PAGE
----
Claremont Eagle Times: Obama spreads his message at Bourdon Centre
By Stuart Norwood
Democratic presidential candidate Sen. Barack Obama of Illinois was introduced to residents of the Earl M. Bourdon Centre as a "good friend of seniors."
From the welcome he received at the assisted living facility, the widespread feeling was mutual. Obama received an enthusiastic reception from the audience of some 150 senior citizens, and for nearly an hour and a half explained who he is, what he wishes for the United States and how he would lead the country into a new political era.
His speaking engagement was an event open only to residents at the facility, and a nod to the site's historical significance when former Speaker of the House and Republican Newt Gingrich and President Bill Clinton shook hands in the spirit of bipartisanship. Obama vowed to work in a "tradition and in a spirit of bipartisan cooperation to solve the country's problems.
He also offered his condolences to the Newport family and friends of Justin Rollins, the 22-year-old soldier who was killed in a bomb blast in Iraq and will be buried Monday in Arlington National Cemetery. "Our thoughts and prayers are with that family in Newport," he said.
In an interview with the Eagle Times, Obama said closed meetings with groups such as the one at the Bourdon Centre are vital to him, allowing the airing of one-on-one views. He said all the fireworks and hoopla and electricity of the larger-scale engagements are fine, but he equally enjoys speaking to small groups.
He spends as much time and money and effort in meeting such speaking engagements, and it doesn't matter to him whether he is reaching the minds of 150 people or 1,500.
The 45-year-old candidate said the issues and concerns of senior citizens are the same as the rest of the population, the war in Iraq with no end in sight, health care that is draining the pockets of Americans, lack of an energy policy that is making Iran and Venezuela richer day by day, an economy in which people are losing ground as wages stagnate and the lack of transparency in government.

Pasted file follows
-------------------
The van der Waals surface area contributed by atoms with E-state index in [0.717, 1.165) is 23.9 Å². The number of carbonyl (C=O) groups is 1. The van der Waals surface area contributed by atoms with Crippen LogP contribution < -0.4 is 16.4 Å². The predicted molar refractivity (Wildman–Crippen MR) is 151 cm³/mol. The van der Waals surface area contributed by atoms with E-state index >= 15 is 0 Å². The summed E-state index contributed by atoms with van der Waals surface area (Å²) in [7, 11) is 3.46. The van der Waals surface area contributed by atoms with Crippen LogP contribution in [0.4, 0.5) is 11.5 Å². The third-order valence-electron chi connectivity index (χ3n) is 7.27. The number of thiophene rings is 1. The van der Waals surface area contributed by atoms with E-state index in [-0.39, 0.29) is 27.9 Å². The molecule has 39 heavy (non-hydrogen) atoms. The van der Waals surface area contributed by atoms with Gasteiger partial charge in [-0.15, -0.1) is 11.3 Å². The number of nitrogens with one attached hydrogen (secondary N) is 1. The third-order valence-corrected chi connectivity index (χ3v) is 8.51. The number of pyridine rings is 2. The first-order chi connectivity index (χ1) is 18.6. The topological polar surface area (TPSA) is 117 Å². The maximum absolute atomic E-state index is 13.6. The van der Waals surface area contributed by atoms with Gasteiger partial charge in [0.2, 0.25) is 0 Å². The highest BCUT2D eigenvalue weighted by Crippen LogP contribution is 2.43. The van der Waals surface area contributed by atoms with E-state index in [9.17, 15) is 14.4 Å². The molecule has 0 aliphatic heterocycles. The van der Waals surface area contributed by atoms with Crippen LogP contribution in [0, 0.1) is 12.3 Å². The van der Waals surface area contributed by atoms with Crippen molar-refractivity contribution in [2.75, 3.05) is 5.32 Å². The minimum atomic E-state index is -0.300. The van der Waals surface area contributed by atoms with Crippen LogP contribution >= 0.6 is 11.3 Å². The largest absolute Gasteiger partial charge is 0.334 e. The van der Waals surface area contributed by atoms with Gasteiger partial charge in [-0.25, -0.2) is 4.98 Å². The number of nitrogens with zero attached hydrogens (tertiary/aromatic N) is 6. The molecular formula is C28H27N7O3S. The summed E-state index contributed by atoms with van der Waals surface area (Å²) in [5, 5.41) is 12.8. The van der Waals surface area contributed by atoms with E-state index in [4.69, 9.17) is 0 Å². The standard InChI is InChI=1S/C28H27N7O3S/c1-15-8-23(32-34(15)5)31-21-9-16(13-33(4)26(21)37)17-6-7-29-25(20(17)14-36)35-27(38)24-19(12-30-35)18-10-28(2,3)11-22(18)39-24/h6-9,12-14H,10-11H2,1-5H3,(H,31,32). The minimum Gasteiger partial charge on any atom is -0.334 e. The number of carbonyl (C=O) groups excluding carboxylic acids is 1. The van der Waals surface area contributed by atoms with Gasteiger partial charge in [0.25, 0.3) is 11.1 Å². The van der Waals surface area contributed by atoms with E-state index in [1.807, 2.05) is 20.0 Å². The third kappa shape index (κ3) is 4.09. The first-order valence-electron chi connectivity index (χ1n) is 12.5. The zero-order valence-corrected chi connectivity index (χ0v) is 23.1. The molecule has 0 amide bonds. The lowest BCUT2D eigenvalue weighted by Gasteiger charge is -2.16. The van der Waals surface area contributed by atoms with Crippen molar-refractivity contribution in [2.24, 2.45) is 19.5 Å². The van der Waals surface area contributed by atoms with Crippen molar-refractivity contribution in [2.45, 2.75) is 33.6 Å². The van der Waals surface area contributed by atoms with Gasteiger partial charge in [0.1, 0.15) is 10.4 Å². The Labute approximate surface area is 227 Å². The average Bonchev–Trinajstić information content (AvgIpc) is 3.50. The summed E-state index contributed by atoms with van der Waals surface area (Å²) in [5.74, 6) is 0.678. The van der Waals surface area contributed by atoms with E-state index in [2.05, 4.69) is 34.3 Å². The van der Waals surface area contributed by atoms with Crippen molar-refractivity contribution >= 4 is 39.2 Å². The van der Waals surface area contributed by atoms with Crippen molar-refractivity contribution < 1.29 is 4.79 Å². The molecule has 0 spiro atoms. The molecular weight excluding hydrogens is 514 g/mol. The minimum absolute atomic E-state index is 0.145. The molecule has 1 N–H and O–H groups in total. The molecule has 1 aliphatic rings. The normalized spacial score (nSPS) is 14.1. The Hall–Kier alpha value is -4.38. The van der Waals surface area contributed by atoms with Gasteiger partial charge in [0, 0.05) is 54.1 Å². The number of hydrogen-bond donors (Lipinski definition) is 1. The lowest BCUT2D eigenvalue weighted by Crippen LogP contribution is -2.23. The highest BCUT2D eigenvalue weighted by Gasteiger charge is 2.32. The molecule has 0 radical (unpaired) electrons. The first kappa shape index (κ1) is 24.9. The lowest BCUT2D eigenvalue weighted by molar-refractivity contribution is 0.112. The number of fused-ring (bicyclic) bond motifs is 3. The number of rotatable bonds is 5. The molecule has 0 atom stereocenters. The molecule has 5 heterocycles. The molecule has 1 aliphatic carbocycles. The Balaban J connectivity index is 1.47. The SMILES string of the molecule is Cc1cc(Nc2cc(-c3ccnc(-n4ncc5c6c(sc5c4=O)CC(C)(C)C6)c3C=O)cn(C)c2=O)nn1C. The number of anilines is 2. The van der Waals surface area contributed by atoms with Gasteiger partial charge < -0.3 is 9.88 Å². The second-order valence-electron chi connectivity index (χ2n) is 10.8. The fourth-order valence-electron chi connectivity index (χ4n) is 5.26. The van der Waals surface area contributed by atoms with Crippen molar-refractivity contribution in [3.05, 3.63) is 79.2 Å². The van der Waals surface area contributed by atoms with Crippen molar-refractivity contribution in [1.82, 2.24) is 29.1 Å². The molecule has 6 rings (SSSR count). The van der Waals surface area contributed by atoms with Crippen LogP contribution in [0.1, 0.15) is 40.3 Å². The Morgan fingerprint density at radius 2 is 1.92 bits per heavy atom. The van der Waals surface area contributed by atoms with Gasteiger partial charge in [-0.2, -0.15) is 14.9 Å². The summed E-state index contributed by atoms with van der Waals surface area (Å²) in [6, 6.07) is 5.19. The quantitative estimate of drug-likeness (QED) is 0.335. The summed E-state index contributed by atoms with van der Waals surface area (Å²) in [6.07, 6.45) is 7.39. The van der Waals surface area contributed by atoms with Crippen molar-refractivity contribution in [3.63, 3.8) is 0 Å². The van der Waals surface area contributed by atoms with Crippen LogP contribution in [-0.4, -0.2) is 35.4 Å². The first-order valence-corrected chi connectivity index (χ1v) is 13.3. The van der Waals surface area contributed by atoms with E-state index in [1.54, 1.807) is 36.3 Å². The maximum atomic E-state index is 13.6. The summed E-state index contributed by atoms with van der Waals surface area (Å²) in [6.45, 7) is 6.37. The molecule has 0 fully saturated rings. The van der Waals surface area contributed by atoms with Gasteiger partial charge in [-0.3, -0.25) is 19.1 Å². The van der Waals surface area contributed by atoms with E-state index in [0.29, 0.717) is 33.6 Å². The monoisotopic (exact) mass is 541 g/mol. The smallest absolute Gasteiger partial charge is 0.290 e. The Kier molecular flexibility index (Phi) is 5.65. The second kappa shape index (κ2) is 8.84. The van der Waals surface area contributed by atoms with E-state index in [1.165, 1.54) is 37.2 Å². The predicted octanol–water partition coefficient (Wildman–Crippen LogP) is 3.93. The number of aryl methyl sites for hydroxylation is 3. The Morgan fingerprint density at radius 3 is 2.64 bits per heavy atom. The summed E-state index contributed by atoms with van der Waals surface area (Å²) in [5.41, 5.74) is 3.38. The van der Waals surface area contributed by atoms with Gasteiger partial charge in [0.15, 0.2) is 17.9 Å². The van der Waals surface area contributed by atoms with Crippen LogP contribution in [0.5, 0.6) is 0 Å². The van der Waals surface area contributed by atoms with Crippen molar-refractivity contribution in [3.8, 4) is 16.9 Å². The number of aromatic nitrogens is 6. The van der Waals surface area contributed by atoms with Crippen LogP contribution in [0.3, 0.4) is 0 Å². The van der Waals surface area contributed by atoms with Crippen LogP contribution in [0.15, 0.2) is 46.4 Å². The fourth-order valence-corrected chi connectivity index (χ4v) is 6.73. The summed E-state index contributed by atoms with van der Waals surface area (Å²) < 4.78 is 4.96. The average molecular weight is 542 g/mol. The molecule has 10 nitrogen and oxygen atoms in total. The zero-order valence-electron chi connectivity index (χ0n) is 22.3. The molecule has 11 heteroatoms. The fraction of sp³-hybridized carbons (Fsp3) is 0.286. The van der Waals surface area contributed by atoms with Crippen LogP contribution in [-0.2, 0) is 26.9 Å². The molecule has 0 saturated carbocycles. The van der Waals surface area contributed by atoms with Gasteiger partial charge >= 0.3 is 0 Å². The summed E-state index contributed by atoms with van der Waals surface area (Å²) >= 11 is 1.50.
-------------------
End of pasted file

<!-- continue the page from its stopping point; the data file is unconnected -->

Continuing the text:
"We know what challenges there are. There is no national security policy for the 21st century," he said. "Can we bring the country together? We have to overcome the pettiness of our parties. We need bipartisan support to find solutions," he said.
Obama told the seniors that he wouldn't be in the race unless he thought he had something unique to offer. He said he will set a new tone in politics. The tone he espouses is one of "can do" and "will do." He would bring a phased withdrawal of U.S. forces in Iraq, beginning the end of U.S. involvement in what he called a sectarian civil war. By March 31, 2008, he envisions the majority of the troops would be back home. We would continue our help and support, but not on the front lines of the conflict.
A town hall forum in Keene was canceled because of the storm, and it's uncertain when Obama will be back in New Hampshire, but he will be back to spread his message of inclusiveness and cooperation. And he is not looking over his shoulder at the polls. He dismisses their validity. It's clear he knows where he is in the presidential race - and where he is going.
Along the way, he is even finding the will to quit smoking, something he said his wife made him promise to get her approval for running.